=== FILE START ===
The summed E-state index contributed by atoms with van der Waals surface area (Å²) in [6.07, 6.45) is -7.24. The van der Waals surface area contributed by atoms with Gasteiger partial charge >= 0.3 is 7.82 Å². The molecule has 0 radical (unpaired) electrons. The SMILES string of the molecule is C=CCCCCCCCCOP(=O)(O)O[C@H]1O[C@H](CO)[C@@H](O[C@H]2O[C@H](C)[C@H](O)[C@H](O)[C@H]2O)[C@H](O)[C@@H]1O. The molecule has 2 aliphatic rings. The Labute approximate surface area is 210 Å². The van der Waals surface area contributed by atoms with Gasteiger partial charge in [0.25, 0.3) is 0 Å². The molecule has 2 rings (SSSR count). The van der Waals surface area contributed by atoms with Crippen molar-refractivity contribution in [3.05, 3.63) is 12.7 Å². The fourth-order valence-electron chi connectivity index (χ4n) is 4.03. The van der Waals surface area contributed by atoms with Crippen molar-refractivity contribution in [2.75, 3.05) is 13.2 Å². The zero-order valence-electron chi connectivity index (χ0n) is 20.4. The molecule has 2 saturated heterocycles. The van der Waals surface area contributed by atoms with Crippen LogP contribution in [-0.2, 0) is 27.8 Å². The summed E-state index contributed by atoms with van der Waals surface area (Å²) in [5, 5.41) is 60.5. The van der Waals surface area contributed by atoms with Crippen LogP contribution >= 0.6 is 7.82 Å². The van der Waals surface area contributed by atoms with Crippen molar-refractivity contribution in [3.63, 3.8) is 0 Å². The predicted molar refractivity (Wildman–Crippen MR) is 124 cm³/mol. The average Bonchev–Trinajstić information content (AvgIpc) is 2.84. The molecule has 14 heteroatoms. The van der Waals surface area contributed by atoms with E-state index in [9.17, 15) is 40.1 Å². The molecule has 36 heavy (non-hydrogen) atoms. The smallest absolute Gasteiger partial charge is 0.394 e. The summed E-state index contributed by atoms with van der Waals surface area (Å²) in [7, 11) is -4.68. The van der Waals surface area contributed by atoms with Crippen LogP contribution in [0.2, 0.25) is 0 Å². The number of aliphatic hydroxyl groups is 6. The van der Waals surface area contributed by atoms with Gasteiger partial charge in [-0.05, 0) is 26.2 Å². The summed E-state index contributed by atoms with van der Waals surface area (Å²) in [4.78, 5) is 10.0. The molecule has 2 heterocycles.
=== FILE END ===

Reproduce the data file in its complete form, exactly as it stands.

The summed E-state index contributed by atoms with van der Waals surface area (Å²) in [6.07, 6.45) is -7.24. The van der Waals surface area contributed by atoms with Gasteiger partial charge >= 0.3 is 7.82 Å². The molecule has 0 radical (unpaired) electrons. The SMILES string of the molecule is C=CCCCCCCCCOP(=O)(O)O[C@H]1O[C@H](CO)[C@@H](O[C@H]2O[C@H](C)[C@H](O)[C@H](O)[C@H]2O)[C@H](O)[C@@H]1O. The molecule has 2 aliphatic rings. The Labute approximate surface area is 210 Å². The van der Waals surface area contributed by atoms with Gasteiger partial charge in [0.25, 0.3) is 0 Å². The molecule has 2 rings (SSSR count). The van der Waals surface area contributed by atoms with Crippen molar-refractivity contribution in [3.05, 3.63) is 12.7 Å². The fourth-order valence-electron chi connectivity index (χ4n) is 4.03. The van der Waals surface area contributed by atoms with Crippen molar-refractivity contribution in [2.75, 3.05) is 13.2 Å². The zero-order valence-electron chi connectivity index (χ0n) is 20.4. The molecule has 2 saturated heterocycles. The van der Waals surface area contributed by atoms with Crippen LogP contribution in [-0.2, 0) is 27.8 Å². The summed E-state index contributed by atoms with van der Waals surface area (Å²) in [5, 5.41) is 60.5. The van der Waals surface area contributed by atoms with Crippen LogP contribution >= 0.6 is 7.82 Å². The van der Waals surface area contributed by atoms with Crippen molar-refractivity contribution in [3.63, 3.8) is 0 Å². The predicted molar refractivity (Wildman–Crippen MR) is 124 cm³/mol. The average Bonchev–Trinajstić information content (AvgIpc) is 2.84. The molecule has 14 heteroatoms. The van der Waals surface area contributed by atoms with E-state index in [9.17, 15) is 40.1 Å². The molecule has 36 heavy (non-hydrogen) atoms. The smallest absolute Gasteiger partial charge is 0.394 e. The summed E-state index contributed by atoms with van der Waals surface area (Å²) in [7, 11) is -4.68. The van der Waals surface area contributed by atoms with Crippen LogP contribution in [0.2, 0.25) is 0 Å². The number of aliphatic hydroxyl groups is 6. The van der Waals surface area contributed by atoms with Gasteiger partial charge in [-0.05, 0) is 26.2 Å². The summed E-state index contributed by atoms with van der Waals surface area (Å²) in [4.78, 5) is 10.0. The molecule has 2 heterocycles.